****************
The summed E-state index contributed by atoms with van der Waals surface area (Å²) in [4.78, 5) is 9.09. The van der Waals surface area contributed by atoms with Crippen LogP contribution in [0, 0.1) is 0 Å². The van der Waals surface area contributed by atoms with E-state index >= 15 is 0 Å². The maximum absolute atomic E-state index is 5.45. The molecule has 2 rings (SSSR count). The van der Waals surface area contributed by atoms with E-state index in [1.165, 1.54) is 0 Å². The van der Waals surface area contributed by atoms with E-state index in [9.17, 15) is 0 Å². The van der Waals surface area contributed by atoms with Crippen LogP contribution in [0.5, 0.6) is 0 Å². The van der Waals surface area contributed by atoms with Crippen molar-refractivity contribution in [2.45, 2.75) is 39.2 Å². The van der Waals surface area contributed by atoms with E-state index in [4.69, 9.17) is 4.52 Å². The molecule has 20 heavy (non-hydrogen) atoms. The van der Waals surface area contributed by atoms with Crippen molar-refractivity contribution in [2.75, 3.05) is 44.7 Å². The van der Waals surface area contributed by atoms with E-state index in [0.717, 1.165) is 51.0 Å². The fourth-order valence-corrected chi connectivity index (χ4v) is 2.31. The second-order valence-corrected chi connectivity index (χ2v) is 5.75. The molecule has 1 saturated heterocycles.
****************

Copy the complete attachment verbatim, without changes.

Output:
The summed E-state index contributed by atoms with van der Waals surface area (Å²) in [4.78, 5) is 9.09. The van der Waals surface area contributed by atoms with Crippen LogP contribution in [0, 0.1) is 0 Å². The van der Waals surface area contributed by atoms with E-state index >= 15 is 0 Å². The maximum absolute atomic E-state index is 5.45. The molecule has 2 rings (SSSR count). The van der Waals surface area contributed by atoms with E-state index in [1.165, 1.54) is 0 Å². The van der Waals surface area contributed by atoms with E-state index in [9.17, 15) is 0 Å². The van der Waals surface area contributed by atoms with Crippen LogP contribution in [0.5, 0.6) is 0 Å². The van der Waals surface area contributed by atoms with Crippen molar-refractivity contribution in [2.45, 2.75) is 39.2 Å². The van der Waals surface area contributed by atoms with E-state index in [4.69, 9.17) is 4.52 Å². The molecule has 20 heavy (non-hydrogen) atoms. The van der Waals surface area contributed by atoms with Crippen molar-refractivity contribution in [2.75, 3.05) is 44.7 Å². The van der Waals surface area contributed by atoms with E-state index in [0.717, 1.165) is 51.0 Å². The fourth-order valence-corrected chi connectivity index (χ4v) is 2.31. The second-order valence-corrected chi connectivity index (χ2v) is 5.75. The molecule has 1 saturated heterocycles.